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Richard Booth avatar
Richard Booth

Bryony's haircut

Cutting my hair off for Ronald McDonald House Charities because we stayed a RMH while my brother was treated

180 %
£1,804.00
raised of £1,000 target
by 50 supporters
Donate

Ronald McDonald House Charities

We provide free accommodation for families to keep them close to their sick child

Charity Registration No. England and Wales (802047) and in Scotland (SC0407

Story

A TEENAGER whose younger brother has been diagnosed with leukaemia is having her waist-length hair cut to make a wig.
Bryony Booth’s six-year-old brother Harrison has spent the last five weeks at Royal Manchester Children’s Hospital receiving chemotherapy and steroids to help him battle the cancer.
The Year 9 student at Haslingden High School, wants to raise money for Ronald McDonald Charities because her family has stayed in the accommodation provided by the charity while Harrison has been on Ward 84.
After Easter, her 21 inch plait will be cut in front of her school friends and sent to the Little Princess Trust to make wigs for children undergoing treatment for cancer.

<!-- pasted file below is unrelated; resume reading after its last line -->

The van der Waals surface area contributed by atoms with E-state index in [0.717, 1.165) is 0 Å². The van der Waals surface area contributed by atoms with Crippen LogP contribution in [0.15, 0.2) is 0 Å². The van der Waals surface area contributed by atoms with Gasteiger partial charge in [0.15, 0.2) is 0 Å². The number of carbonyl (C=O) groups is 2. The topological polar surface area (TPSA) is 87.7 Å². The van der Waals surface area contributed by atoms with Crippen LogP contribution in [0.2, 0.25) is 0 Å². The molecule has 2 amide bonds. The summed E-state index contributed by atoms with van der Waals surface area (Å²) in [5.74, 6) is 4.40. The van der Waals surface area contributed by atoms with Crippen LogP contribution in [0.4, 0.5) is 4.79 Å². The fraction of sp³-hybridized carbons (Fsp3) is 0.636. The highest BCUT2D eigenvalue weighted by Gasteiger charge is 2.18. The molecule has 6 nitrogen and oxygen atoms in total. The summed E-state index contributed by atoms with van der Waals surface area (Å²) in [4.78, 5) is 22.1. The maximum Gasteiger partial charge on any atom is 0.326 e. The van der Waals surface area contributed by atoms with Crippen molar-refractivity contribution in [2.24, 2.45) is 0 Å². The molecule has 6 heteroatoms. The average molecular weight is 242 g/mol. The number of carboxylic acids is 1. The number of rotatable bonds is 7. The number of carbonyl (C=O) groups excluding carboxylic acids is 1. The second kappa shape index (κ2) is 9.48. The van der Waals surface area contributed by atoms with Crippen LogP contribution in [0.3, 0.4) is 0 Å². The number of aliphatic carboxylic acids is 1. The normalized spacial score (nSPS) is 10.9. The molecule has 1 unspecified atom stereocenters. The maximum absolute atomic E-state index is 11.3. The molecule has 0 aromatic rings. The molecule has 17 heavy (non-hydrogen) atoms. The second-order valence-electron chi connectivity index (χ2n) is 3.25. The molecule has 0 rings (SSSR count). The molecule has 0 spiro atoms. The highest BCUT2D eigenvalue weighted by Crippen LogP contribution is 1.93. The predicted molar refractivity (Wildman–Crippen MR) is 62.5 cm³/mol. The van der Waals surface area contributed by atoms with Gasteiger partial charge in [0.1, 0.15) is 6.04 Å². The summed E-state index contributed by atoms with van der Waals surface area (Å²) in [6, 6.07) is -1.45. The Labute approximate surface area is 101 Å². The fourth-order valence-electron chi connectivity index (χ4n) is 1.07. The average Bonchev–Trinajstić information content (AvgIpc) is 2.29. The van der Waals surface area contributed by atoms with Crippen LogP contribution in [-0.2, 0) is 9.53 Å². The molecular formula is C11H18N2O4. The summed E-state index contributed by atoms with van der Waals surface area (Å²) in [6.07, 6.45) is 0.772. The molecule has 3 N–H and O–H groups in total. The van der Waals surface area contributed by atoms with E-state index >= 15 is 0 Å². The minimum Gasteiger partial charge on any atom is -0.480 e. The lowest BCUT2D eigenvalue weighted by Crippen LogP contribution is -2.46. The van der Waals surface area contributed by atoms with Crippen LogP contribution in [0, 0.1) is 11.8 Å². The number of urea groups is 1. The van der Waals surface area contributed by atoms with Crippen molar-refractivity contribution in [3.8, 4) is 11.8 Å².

It was at the end of February half-term when Harrison, a pupil at St Veronica’s RC School, Helmshore, was diagnosed while the family were staying with their Nan in County Durham.
After treatment in Newcastle, Harrison was transferred to Manchester and since then the family’s life has been turned upside down.
His parents Richard and Catherine run Broadway Childcare in Helmshore, but with Harrison in the hospital Catherine has stayed in the accommodation full-time to be near him.
The family, including eight-year-old Alexander, have visited whenever possible.
Bryony, 13, said: “I see my mum every weekend and my dad goes over every night to visit.
“My mum has been taught how to give him his medicine and feed him using the tube so he can come home when he is stable, but he will have to go back to hospital twice a week for chemotherapy. He got really upset because he lost his hair.
“My dad has previously done the Macmillan Brave the Shave, but Harrison didn’t want my mum or dad to shave their heads.
“He agreed for me to do it because I am only having my hair cut short. When I was seven or eight I had my hair cut to shoulder-length and have been growing it ever since. This will be the first time I have had it so short.”
Harrison will be given treatment over six months and then will need regular checks every month for three years.
Bryony is planning to have her hair cut in front of her year group after Easter.

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